Jesus affirms this baptism of repentance by participating in it (verse 21.) His presence sanctioned this baptism. He later commissions His disciples to continue this repentance-leading-to-forgiveness baptism (John 3.26, John 4.1-2.) His practice continued the baptism begun by John. Our Lord's final words to them were to "go...baptizing" (Matthew 28.19-20.) These facts bond the John's Baptism with Water with Jesus' Baptism with the Holy Spirit.

Friday, September 19, 2014

The Prayer of a Righteous Person

Reading daily devotions from Our Daily Bread, I was directed to read James 5. This passage deals with the prayer of a righteous man (person.) My reading this morning caused me to consider the connection between the prayer of a righteous person and its immediate context. The previous comment is about confessing sin to other believers and praying for each other. The prayer here is related to the confession of sin. It makes most sense that the prayer is for forgiveness of the confessing believer.

How interesting that I, along with most of Christendom, have applied this truth about prayer being powerful and effective to the accomplishing of signs and wonders.

Further challenge to my usual read, the reference to powerfully-praying Elijah points to binding and releasing. Elijah prayed and God bound up the regular rainfall. He prayed again and God released the pent-up precipitation. Our Lord Jesus Christ told Peter that, in connection to his confession of the God-revealed truth of Jesus' Divine Messiahship, He was issuing the "Keys to the Kingdom." With them Peter would bind and release things on earth in conjunction with them being bound/released in Heaven.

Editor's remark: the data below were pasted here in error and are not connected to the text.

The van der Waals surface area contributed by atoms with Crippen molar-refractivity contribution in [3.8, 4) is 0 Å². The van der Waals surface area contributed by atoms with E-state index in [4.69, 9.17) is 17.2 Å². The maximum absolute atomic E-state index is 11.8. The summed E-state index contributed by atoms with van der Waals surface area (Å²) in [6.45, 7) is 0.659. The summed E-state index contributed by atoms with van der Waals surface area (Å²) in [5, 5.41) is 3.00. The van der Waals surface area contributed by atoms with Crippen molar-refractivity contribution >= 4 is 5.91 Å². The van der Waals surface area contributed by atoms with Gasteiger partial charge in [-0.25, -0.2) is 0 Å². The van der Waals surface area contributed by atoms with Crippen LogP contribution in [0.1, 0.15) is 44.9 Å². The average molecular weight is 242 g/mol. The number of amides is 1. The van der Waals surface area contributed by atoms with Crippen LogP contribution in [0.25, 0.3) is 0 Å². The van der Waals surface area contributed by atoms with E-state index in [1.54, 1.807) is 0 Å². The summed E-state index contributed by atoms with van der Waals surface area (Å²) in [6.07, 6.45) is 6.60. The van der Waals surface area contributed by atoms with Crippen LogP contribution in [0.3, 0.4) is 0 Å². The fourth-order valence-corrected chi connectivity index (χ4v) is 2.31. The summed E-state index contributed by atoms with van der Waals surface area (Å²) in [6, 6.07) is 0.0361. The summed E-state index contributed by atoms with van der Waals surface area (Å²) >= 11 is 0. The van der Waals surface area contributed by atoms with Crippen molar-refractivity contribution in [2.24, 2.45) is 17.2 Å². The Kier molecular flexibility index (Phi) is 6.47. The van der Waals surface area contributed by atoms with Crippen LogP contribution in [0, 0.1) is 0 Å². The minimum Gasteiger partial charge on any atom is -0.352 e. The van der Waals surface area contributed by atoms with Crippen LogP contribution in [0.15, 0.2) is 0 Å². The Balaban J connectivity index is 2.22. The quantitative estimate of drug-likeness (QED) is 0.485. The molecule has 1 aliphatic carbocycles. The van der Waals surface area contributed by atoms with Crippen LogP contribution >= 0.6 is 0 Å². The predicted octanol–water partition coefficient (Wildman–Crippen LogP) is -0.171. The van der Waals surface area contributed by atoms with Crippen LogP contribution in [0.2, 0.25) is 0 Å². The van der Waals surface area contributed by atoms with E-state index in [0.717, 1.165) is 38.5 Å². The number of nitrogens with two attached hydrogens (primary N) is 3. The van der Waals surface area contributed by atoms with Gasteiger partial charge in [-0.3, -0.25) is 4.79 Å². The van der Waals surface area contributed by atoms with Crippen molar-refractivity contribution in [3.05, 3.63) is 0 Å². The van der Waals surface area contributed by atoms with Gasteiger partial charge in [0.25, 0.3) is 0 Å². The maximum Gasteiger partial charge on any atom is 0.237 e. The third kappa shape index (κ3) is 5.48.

When we confess to a fellow believer, we see the sign of our forgiveness from our Heavenly Father in the face of our brother/sister.

Their prayer for us in this exposed, shame-filled and doubt-vulnerable moment binds up the power of the hidden sin to dominate our thoughts and behaviors. This praying brother/sister binds up our heart and spirit broken by the guilt of failure and breach of trust. They bind the ability of our Enemy to exploit our weakness into an enslaved cycle of defeat. We now have an ally in our personal struggle with temptation toward this sin.

Simultaneously to the binding power of prayer, this fellow Christ-follower at the time of our confession releases as well. We experience forgiveness as a release. We are set free from the culpability of our wrong--committed or omitted.  This prayer releases assurance of reconciliation into our spirit. A fresh outpouring of the Holy Spirit empowers us to "go and sin [in this particular way] no more" as our sister/brother releases it in prayer.